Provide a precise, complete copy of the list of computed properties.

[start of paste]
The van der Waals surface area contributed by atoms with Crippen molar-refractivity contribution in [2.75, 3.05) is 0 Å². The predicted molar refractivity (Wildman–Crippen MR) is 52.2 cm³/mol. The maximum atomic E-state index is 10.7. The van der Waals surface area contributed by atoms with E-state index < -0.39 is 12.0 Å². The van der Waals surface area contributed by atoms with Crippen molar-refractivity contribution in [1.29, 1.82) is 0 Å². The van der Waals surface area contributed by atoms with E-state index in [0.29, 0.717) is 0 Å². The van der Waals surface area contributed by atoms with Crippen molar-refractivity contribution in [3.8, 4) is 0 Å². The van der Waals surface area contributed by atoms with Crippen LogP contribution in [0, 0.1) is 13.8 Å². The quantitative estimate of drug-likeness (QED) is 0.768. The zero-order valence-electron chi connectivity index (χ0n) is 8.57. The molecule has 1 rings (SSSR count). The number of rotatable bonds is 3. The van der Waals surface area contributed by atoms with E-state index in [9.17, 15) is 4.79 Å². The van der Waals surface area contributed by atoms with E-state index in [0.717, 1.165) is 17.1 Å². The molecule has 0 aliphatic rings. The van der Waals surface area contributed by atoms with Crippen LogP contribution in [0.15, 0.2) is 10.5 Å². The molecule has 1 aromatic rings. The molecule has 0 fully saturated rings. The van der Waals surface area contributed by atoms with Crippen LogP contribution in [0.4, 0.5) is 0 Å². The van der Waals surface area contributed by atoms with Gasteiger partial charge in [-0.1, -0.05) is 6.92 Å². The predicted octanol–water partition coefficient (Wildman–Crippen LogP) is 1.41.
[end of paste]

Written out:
The van der Waals surface area contributed by atoms with Crippen molar-refractivity contribution in [2.75, 3.05) is 0 Å². The predicted molar refractivity (Wildman–Crippen MR) is 52.2 cm³/mol. The maximum atomic E-state index is 10.7. The van der Waals surface area contributed by atoms with E-state index < -0.39 is 12.0 Å². The van der Waals surface area contributed by atoms with Crippen molar-refractivity contribution in [1.29, 1.82) is 0 Å². The van der Waals surface area contributed by atoms with E-state index in [0.29, 0.717) is 0 Å². The van der Waals surface area contributed by atoms with Crippen molar-refractivity contribution in [3.8, 4) is 0 Å². The van der Waals surface area contributed by atoms with Crippen LogP contribution in [0, 0.1) is 13.8 Å². The quantitative estimate of drug-likeness (QED) is 0.768. The zero-order valence-electron chi connectivity index (χ0n) is 8.57. The molecule has 1 rings (SSSR count). The number of rotatable bonds is 3. The van der Waals surface area contributed by atoms with E-state index in [9.17, 15) is 4.79 Å². The van der Waals surface area contributed by atoms with E-state index in [0.717, 1.165) is 17.1 Å². The molecule has 0 aliphatic rings. The van der Waals surface area contributed by atoms with Crippen LogP contribution in [0.15, 0.2) is 10.5 Å². The molecule has 1 aromatic rings. The molecule has 0 fully saturated rings. The van der Waals surface area contributed by atoms with Crippen LogP contribution in [0.4, 0.5) is 0 Å². The van der Waals surface area contributed by atoms with Gasteiger partial charge in [-0.1, -0.05) is 6.92 Å². The predicted octanol–water partition coefficient (Wildman–Crippen LogP) is 1.41.